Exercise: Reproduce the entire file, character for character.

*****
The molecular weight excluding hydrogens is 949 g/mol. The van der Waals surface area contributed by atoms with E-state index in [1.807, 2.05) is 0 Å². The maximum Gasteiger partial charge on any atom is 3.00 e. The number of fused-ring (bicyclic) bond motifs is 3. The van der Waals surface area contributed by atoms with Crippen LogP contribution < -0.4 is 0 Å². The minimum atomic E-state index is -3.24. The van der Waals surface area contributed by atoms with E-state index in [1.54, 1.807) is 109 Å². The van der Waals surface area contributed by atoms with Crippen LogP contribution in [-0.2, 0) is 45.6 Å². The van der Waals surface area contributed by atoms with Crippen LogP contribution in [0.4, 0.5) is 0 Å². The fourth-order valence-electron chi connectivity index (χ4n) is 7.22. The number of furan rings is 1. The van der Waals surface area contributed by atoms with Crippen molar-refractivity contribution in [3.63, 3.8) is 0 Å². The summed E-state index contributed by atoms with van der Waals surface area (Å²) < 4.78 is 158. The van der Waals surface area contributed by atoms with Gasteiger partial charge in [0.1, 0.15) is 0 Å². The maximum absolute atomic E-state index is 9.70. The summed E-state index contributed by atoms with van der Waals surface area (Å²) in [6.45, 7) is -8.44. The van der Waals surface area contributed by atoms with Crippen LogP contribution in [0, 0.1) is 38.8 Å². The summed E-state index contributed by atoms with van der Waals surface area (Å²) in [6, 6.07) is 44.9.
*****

The molecular weight excluding hydrogens is 949 g/mol. The van der Waals surface area contributed by atoms with E-state index in [1.807, 2.05) is 0 Å². The maximum Gasteiger partial charge on any atom is 3.00 e. The number of fused-ring (bicyclic) bond motifs is 3. The van der Waals surface area contributed by atoms with Crippen LogP contribution < -0.4 is 0 Å². The minimum atomic E-state index is -3.24. The van der Waals surface area contributed by atoms with E-state index in [1.54, 1.807) is 109 Å². The van der Waals surface area contributed by atoms with Crippen LogP contribution in [-0.2, 0) is 45.6 Å². The van der Waals surface area contributed by atoms with Crippen LogP contribution in [0.4, 0.5) is 0 Å². The fourth-order valence-electron chi connectivity index (χ4n) is 7.22. The number of furan rings is 1. The van der Waals surface area contributed by atoms with Crippen molar-refractivity contribution in [3.63, 3.8) is 0 Å². The summed E-state index contributed by atoms with van der Waals surface area (Å²) < 4.78 is 158. The van der Waals surface area contributed by atoms with Gasteiger partial charge in [0.1, 0.15) is 0 Å². The maximum absolute atomic E-state index is 9.70. The summed E-state index contributed by atoms with van der Waals surface area (Å²) in [6.45, 7) is -8.44. The van der Waals surface area contributed by atoms with Crippen LogP contribution in [0, 0.1) is 38.8 Å². The summed E-state index contributed by atoms with van der Waals surface area (Å²) in [6, 6.07) is 44.9.